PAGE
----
│   │   │   ├── container    # Connect components to actions and store
│   │   │   ├── components   # Presentational React Components
│   │   │   └── modules      # Collections of reducers/constants/actions
│   ├── store                # Redux-specific pieces
│   │   ├── createStore.js   # Create and instrument redux store
│   │   └── reducers.js      # Reducer registry

Create the src directory in the root of your project folders you should end up with something like this:

Screen Shot 2018 03 05 at 8.55.09 PM 

In the root folder delete “App.js” which was auto generated for us by react-native-cli.

4. Setting Up the project with Redux

Now that we have our folder structure in place, we can go ahead and start coding. Let’s start by opening index.js in project’s root and replace its content with the following:


import { AppRegistry } from 'react-native';
import App from './src/main';

AppRegistry.registerComponent('ReactNativeRedux', () => App);

AppRegistry is the JS entry point to running all React Native apps. Our app will be bootstrapped and rendered from “./src/main.js”.


import React from "react";

import createStore from "./store/createStore";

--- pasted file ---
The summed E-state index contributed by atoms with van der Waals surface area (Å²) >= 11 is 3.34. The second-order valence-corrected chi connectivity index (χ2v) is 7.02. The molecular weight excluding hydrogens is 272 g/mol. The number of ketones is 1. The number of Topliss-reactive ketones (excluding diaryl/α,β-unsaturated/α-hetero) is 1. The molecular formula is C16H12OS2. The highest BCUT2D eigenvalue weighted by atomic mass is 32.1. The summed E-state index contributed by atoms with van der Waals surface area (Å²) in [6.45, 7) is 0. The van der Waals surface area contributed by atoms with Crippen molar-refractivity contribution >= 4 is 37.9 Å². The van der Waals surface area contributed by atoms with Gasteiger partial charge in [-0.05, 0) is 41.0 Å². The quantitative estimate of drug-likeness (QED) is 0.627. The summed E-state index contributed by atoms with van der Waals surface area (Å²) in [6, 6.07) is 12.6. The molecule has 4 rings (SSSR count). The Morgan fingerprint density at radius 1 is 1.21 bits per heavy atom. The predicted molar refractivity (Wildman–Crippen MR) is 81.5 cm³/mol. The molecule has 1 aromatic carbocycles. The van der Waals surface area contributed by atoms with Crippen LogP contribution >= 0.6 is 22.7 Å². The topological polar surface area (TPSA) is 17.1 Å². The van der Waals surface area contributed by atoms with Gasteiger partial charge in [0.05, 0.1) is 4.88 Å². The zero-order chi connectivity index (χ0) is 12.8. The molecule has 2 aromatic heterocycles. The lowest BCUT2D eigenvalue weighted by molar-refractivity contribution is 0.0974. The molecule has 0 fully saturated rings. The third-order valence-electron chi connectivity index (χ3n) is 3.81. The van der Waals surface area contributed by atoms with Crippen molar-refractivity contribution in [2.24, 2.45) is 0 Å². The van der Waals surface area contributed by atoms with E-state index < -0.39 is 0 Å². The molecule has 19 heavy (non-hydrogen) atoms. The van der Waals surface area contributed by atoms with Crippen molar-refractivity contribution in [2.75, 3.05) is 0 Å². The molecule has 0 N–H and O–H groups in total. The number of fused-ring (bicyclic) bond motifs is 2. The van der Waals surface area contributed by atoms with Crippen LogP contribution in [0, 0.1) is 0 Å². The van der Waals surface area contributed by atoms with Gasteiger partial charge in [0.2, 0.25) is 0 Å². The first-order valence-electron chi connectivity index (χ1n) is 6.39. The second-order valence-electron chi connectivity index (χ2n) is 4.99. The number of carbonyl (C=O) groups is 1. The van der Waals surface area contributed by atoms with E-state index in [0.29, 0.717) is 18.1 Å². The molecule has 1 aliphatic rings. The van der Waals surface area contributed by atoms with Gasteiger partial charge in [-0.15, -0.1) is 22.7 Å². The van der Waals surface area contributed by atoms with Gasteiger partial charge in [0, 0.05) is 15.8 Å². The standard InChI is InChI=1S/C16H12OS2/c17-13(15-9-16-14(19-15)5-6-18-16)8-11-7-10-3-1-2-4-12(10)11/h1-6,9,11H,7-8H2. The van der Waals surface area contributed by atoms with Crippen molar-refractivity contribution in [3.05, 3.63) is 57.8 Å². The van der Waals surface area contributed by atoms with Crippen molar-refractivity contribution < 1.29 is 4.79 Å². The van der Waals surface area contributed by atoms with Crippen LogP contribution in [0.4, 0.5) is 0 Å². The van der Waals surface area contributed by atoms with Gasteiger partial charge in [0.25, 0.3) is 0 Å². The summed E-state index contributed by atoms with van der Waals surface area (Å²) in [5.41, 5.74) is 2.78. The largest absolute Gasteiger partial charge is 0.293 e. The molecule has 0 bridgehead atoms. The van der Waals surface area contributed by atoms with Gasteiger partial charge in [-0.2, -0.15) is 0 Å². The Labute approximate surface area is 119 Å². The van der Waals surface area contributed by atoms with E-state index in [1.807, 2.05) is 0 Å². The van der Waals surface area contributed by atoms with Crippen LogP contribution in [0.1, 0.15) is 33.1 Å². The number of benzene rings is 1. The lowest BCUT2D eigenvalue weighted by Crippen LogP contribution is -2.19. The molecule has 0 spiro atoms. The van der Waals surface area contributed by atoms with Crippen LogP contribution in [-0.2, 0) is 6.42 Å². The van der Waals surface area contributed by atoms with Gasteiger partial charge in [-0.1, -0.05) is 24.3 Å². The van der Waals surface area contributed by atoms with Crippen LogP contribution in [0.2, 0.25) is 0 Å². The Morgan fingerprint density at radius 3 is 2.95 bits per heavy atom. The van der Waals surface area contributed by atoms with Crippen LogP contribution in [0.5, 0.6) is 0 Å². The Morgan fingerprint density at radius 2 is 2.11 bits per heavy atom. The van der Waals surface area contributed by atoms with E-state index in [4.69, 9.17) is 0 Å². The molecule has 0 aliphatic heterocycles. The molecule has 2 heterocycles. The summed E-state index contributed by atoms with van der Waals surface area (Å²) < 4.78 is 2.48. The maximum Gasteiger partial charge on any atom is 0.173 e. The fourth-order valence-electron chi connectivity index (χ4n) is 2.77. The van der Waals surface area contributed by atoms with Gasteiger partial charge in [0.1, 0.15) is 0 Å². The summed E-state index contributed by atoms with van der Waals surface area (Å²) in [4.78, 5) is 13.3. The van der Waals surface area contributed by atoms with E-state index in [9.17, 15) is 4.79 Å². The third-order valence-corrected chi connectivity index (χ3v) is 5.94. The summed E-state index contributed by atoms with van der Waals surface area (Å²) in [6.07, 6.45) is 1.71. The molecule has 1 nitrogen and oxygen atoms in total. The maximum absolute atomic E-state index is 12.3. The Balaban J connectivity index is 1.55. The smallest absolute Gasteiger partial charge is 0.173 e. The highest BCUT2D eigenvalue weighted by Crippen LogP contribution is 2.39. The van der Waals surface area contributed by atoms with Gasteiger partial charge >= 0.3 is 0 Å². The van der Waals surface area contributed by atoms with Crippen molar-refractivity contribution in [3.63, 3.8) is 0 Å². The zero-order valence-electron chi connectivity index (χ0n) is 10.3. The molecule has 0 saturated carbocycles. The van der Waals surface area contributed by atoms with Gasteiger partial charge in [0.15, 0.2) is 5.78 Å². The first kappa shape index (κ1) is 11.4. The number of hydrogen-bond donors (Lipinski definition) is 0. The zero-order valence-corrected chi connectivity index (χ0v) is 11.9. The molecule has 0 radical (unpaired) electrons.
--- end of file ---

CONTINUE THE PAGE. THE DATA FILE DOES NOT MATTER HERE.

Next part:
import AppContainer from "./AppContainer";

export default class Root extends React.Component{
    const store = createStore();
    return (
      <AppContainer store={store} />
    return this.renderApp();

We still need to create the store and the AppContainer component. The store will be passed to the AppContainer as props for use with react-redux Provider.


import { createStore, applyMiddleware, compose } from "redux";
import thunk from "redux-thunk";
import makeRootReducer from "./reducers";
import { createLogger } from "redux-logger";

const log =  createLogger({ diff: true, collapsed: true });

// a function which can create our store and auto-persist the data
export default (initialState = {}) => {
  // ======================================================
  // Middleware Configuration
  // ======================================================
  const middleware = [thunk];

  // ======================================================
  // Store Instantiation
  // ======================================================
  const store = createStore(
  return store;

In this file we write a function that creates our store. Our initialState object is empty but you can use it to set your applications initial state. Under middleware configuration we create our middleware array. As stated earlier, middleware allows you to write action creators that return a function instead of an action. We are then conditionally pushing the logger to the middleware because it  is only used during development.